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From Wildlife Extra:
New technology could save blue whales from being hit by ships
Scientists from the University of Maryland’s Center for Environmental Science are developing a near real-time computer model that predicts where endangered blue whales will gather as they move around the Pacific ocean off California, reports digital news site, TakePart.
Ultimately this technology will mean that ships can be notified of the presence of whales and the chances of a collision will be minimised.
Collisions with cargo ships are the primary threat to endangered blue whales. In 2007, four blues were killed, likely by ship strikes, in or near the Santa Barbara Channel.
In 2010, five whales, including two blues, were killed in the San Francisco area and elsewhere along the north-central California coast.
Scientists and the shipping industry have been looking for ways to reduce the number of collisions, but they have had little solid data on the whales’ whereabouts until now.
The project merges the past movements of satellite-tagged blue whales with current environmental conditions off the California coast that influence where the whales travel.
In 1993, Ladd Irvine, a marine mammal ecologist at Oregon State University’s Marine Mammal Institute, and his colleagues began fixing satellite tags to blue whales off the California coast.
By 2008, they had tagged 171 blue whales, which they watched swim to the Gulf of Alaska and the southern tip of Baja, Mexico. In the summer and early autumn, the whales returned to the California coast, feeding on krill before migrating south for the winter.
Near Los Angeles and San Francisco, shipping lanes crisscross these key feeding grounds.
“We got a nice detailed look of where the whales spend their time in US waters from year to year and the timing of when they are present and when they leave,” said Irvine.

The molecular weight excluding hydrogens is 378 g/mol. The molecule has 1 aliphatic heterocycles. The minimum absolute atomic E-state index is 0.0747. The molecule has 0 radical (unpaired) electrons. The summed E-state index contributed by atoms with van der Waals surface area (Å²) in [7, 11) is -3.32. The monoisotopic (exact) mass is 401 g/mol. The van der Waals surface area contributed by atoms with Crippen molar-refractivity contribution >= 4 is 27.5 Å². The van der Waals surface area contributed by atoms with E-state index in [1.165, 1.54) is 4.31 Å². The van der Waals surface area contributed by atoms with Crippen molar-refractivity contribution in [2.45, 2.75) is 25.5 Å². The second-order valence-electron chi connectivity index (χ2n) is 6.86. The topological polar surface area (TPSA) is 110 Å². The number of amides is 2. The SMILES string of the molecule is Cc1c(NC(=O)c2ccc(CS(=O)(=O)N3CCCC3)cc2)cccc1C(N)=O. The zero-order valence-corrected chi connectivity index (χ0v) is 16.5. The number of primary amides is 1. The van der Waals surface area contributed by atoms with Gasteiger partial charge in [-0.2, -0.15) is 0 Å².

“It happened that the two most heavily used areas were crossed by these shipping lanes.”
Most of the tags stayed with the whales for two or three months, but one whale held on to its transmitter for more than 500 days, giving the researchers a unique look at its annual route.
Whale No 3300840 followed its prey over the summer season and returned to several spots within a week of having been there the previous year.
Adding this data to satellite-monitored environmental data – including sea surface temperature, chlorophyll concentration (which reduced food for whales), and upwelling (where nutrient-rich waters move closer to the surface) – could reveal more precisely where and when blue whales will congregate along the shipping routes.
If the model forecasts a whale hot spot, ships could be rerouted or their speeds reduced to avoid collisions.
Helen Bailey, the marine mammal specialist leading the Maryland study, says this information is invaluable.
“We’ll be able to say, given the current conditions, what is a whale hot spot,” she said. “The hot spot might only coincide with the shipping lane a few months of the year. If the shipping lanes could be modified, it would reduce the risk of a whale strike.
“Only three can be killed per year to keep the population sustainable, and anytime we hear a number close to that is reason for concern because it’s probably a large underestimate.”
About 2,500 blue whales live in the North Pacific and another 500 in the North Atlantic. Estimates suggest the global population of blue whales is between 10,000 and 25,000.
Since 1900, the blue whale population has declined or remained flat, even though it is a protected species.
The results of the study are timely as the National Oceanic and Atmospheric Administration is currently planning a review of shipping lanes in the Southern California area.
“Having more information from the whale perspective helps NOAA look at the broader story to see if there is a way to reduce the risk of strikes,” said Monica DeAngelis, a marine mammal biologist at NOAA.
Commercial whaling was banned almost 30 years ago, but why hasn’t the world’s whale population recovered yet? Here.